Death By Pills: How Can It Stop?
FEBRUARY 19, 2013
When People magazine features this headline—“Deadly Pills: One Death Every 24 Minutes”—you know you will have the attention of the American public. And when the stories that follow report the fact that drugs are the #1 accidental killer in the United States with “a vast majority of them caused by prescription meds,” you also know that the pharmacist will be asked probing questions by their customers. How can this be true? And more to the point, how can it stop?
The warning in the article is clear—most overdose deaths are caused by pills right from people’s medicine cabinets, with a 90% increase in deaths by poisoning them from 1999 to 2008, many of them prescription drugs. More than 12 million Americans 12 years and older have abused prescription drugs. And 61 pharmaceutical drug deaths occur each day in the United States, according to the Centers for Disease Control and Prevention.
The stories are sad and true. A young mother takes antidepressants, mixed with alcohol and hydrocodone pills, and never wakes up, only 2 weeks after her daughter is born. A teenager from Utah, which has one of the highest prescription drug death rates in the nation, steals oxycodone from a neighbor’s medicine cabinet and dies. A fireman dealing with pain from injuries sustained while on the job misuses pain medicines and antidepressants, and loses his life.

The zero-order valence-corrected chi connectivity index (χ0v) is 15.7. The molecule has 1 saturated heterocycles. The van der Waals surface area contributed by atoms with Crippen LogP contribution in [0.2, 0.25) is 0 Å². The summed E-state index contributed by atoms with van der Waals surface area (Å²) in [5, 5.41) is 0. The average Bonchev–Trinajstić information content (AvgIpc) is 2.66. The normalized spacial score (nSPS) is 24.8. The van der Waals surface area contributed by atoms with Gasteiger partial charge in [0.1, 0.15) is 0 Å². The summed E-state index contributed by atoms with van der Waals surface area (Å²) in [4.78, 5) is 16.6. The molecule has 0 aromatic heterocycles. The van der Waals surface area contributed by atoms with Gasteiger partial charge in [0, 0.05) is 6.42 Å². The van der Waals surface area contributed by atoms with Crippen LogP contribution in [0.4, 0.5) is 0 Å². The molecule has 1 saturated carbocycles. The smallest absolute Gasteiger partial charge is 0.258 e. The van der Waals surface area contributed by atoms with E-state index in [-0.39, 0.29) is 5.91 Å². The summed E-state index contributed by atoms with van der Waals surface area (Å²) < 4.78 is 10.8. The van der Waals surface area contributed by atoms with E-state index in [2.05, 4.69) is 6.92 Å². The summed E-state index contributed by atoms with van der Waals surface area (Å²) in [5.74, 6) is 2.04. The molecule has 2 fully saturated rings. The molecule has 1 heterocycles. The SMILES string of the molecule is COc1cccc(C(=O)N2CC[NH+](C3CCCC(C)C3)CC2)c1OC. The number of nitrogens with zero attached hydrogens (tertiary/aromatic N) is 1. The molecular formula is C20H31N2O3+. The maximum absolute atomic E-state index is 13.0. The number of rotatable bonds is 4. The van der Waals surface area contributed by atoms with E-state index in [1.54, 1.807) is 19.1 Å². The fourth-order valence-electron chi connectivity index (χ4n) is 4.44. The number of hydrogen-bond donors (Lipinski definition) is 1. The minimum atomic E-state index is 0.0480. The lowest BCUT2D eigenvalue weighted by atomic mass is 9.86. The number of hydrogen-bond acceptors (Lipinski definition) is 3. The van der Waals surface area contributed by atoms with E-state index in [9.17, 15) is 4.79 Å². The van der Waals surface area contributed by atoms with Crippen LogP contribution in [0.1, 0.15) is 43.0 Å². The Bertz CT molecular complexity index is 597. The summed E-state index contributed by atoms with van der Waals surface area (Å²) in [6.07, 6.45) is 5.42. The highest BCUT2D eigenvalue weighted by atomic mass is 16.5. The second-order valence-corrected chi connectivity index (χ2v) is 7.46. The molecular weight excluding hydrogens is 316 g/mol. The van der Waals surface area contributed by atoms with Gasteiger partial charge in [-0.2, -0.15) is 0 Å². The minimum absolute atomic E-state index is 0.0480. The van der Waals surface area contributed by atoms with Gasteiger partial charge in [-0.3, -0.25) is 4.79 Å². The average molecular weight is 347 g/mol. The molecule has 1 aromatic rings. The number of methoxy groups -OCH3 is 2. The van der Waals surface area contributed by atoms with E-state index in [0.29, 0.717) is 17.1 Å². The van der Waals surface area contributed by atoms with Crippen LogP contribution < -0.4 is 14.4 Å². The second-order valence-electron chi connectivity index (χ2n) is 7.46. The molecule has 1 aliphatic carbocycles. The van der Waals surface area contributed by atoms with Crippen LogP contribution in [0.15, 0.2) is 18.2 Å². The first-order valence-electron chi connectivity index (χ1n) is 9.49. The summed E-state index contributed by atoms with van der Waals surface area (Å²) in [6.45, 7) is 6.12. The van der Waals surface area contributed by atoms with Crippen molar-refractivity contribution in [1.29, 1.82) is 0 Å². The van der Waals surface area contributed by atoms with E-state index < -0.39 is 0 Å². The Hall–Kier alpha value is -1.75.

Our goal with Pharmacy Times is to educate pharmacists on the many aspects of prescription and over-the-counter drugs. This includes their side effects and safety, but also the risks of drug diversion and abuse, as well as how to counsel patients. The pharmacist is on the front line of public safety and, in fact, is the expert on medication safety and best practices. It is up to the public to make use of these valuable health care professionals to ask questions when there is any confusion, to seek counsel when there seems to be a problem, and to follow up for situations that require intervention by physicians. It’s important that individuals take responsibility for their actions, and when they need the help, to seek it out.
As the statistics and headlines send out the alarm, such as the recent one in People magazine, people are taking action. A pioneer example comes from Washington state, where a new law limits the availability of opioids, and advocacy groups have stepped up to face this public health crisis. But there is more work to be done.
“Death by Pills” is not a headline that the industry and health care profession would like to see. Medications are meant for positive effect, not accidental death or misuse. How can it stop? Look in your own backyard, and see if you can aid law enforcement, join a new community group, or counsel the individual patients who come to your pharmacy. By getting involved in your own neighborhood, and recognizing the great harm the misuse of prescription drugs can bring, you can make a difference.
Chairman/Chief Executive Officer